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Math Help - All matrix such that A^2 = A?

  1. #1
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    All matrix such that A^2 = A?

    The matrix A = [[a, i][i, b]], where i^2 = -1, a = (1/2)(1 + sqrt(5)) and
    b = (1/2)(1 - sqrt(5)) has the property that A^2 = A. Describe all 2 X 2 matrices A with complex entries such that A^2 = A.

    I don't know why they give us the matrix A, as in, I don't know how to use it to solve the problem. would a method involving something like this work?

    [[a, b][c, d]] [[a, b][c, d]] = [[a, b][c, d]]

    and try to solve for a, b, c, d?

    BTW, the answer is this:
    [[a, b][c, 1-a]], where b and c are arbitrary and a is any solution of the quadratic equation a^2 - a + bc = 0.
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  2. #2
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    You're told \mathbf{A}^2 = \mathbf{A}, so

    \left[\begin{matrix}a&i\\i&b\end{matrix}\right]\left[\begin{matrix}a&i\\i&b\end{matrix}\right]=\left[\begin{matrix}a&i\\i&b\end{matrix}\right]

    \left[\begin{matrix}a^2+i^2&ai+bi\\ai+bi&i^2+b^2\end{mat  rix}\right]=\left[\begin{matrix}a&i\\i&b\end{matrix}\right]

    \left[\begin{matrix}a^2-1&(a+b)i\\(a+b)i&b^2-1\end{matrix}\right] = \left[\begin{matrix}a&i\\i&b\end{matrix}\right]

    So equating the like elements gives

    a^2 - 1 = a
    (a+b)i=i
    (a+b)i=i
    b^2-1=b.

    Now try to equate a and b.
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    OK, so what was the point in giving i^2 = -1, a = (1/2)(1 + sqrt(5)) and b = (1/2)(1 - sqrt(5))?
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    Quote Originally Posted by hashshashin715 View Post
    OK, so what was the point in giving i^2 = -1, a = (1/2)(1 + sqrt(5)) and b = (1/2)(1 - sqrt(5))?

    Are you kidding? Solve the equations a^2-1=a\Longleftrightarrow a^2-a-1=0\,,\,\,b^2-1=b\Longleftrightarrow b^2-b-1=0 and you'll see why!

    Tonio
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    OK, so when I solve those equation, i'll get a = (1/2)(1 + sqrt(5)) and b = (1/2)(1 - sqrt(5))

    That's only one matrix that satisfies the equation A ^ 2 = A, which they give you in the first place. Am I missing something here?
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  6. #6
    Guy
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    Well, it obviously isn't the only matrix that satisfies A^2 = A since the identity matrix also does.

    I don't think there is a reason they give you the matrix A; it's just used as motivation so that you get a chance to see that there even exist matrices other than the identity. Another example is the matrix \begin{pmatrix}\frac{1}{2} & \frac{1}{2} \\ \frac{1}{2} & \frac{1}{2}\end{pmatrix}.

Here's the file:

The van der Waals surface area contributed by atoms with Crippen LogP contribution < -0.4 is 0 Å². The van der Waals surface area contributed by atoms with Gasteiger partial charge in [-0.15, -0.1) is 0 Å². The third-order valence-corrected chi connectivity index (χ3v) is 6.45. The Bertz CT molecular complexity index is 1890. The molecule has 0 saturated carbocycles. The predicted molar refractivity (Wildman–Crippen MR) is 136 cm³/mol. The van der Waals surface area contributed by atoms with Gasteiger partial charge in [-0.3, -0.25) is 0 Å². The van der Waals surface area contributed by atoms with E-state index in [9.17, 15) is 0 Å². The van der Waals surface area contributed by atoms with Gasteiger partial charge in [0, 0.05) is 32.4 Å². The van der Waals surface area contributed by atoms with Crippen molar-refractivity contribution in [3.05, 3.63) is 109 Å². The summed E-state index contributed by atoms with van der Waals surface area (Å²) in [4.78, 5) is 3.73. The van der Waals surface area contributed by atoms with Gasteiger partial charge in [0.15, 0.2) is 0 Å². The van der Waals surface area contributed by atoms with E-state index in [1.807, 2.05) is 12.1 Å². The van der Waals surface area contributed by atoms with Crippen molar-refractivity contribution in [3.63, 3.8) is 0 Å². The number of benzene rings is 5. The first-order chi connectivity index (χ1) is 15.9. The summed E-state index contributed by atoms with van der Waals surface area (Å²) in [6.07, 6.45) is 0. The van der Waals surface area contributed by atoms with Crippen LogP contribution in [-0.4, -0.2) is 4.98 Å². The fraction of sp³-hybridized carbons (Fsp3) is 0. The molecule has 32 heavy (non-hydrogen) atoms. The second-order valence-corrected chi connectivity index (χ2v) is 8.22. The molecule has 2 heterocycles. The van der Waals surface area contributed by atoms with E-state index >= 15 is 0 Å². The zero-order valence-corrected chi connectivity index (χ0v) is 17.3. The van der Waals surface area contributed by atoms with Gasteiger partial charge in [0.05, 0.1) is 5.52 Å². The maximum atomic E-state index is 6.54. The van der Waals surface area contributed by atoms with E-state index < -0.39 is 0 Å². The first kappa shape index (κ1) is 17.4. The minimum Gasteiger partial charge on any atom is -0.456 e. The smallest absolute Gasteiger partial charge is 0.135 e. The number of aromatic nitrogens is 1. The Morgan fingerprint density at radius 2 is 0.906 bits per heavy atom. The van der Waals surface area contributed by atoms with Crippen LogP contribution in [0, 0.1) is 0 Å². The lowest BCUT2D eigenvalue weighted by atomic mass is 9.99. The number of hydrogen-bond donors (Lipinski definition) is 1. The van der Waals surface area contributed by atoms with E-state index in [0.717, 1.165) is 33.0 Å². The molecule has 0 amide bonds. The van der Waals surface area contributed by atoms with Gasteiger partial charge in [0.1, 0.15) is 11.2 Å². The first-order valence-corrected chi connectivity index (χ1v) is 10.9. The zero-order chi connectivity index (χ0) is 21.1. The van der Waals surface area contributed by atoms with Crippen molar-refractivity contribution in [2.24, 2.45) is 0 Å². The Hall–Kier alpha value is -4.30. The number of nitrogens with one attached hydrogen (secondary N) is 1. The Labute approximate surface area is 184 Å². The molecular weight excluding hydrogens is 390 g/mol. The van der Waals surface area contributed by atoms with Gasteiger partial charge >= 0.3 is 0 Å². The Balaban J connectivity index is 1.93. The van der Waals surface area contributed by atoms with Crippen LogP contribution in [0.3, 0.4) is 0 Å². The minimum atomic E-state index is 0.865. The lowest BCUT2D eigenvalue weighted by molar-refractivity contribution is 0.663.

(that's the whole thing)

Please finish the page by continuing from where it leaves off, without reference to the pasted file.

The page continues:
And yes, your original proposed method is exactly what you should do, although it is more efficient to note A^2 = A \Rightarrow A(A - I) = 0 and solve for the equation

    <br />
\begin{pmatrix}a & b \\ c & d \end{pmatrix} \begin{pmatrix}a - 1 & b \\ c & d - 1\end{pmatrix} = 0<br />
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  7. #7
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    Quote Originally Posted by hashshashin715 View Post
    Describe all 2 X 2 matrices A with complex entries such that A^2 = A.

    ...

    BTW, the answer is this:
    \begin{bmatrix}a&b\\c&1-a\end{bmatrix}, where b and c are arbitrary and a is any solution of the quadratic equation a^2 - a + bc = 0.
    That clearly is not the complete answer because, as Guy has pointed out, the identity matrix satisfies the condition that it is equal to its square, although it is not of the form indicated. The zero matrix is another example not included in that solution.
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    Quote Originally Posted by hashshashin715 View Post
    OK, so when I solve those equation, i'll get a = (1/2)(1 + sqrt(5)) and b = (1/2)(1 - sqrt(5))

    That's only one matrix that satisfies the equation A ^ 2 = A, which they give you in the first place. Am I missing something here?


    No, it's not "only one", since Prove it's answer showed you that ALL the possible matrices are of this form...

    Tonio
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  9. #9
    Guy
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    Quote Originally Posted by tonio View Post
    No, it's not "only one", since Prove it's answer showed you that ALL the possible matrices are of this form...

    Tonio
    The question is asking for the form all 2x2 idempotent matricies, not all idempotent matricies of the form \begin{pmatrix} a & i \\ i & b\end{pmatrix}.
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  10. #10
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    Quote Originally Posted by Guy View Post
    The question is asking for the form all 2x2 idempotent matricies, not all idempotent matricies of the form \begin{pmatrix} a & i \\ i & b\end{pmatrix}.

    So I see now....well, he/she needs now to solve similar equations as the ones from Prove it's answer.

    Tonio
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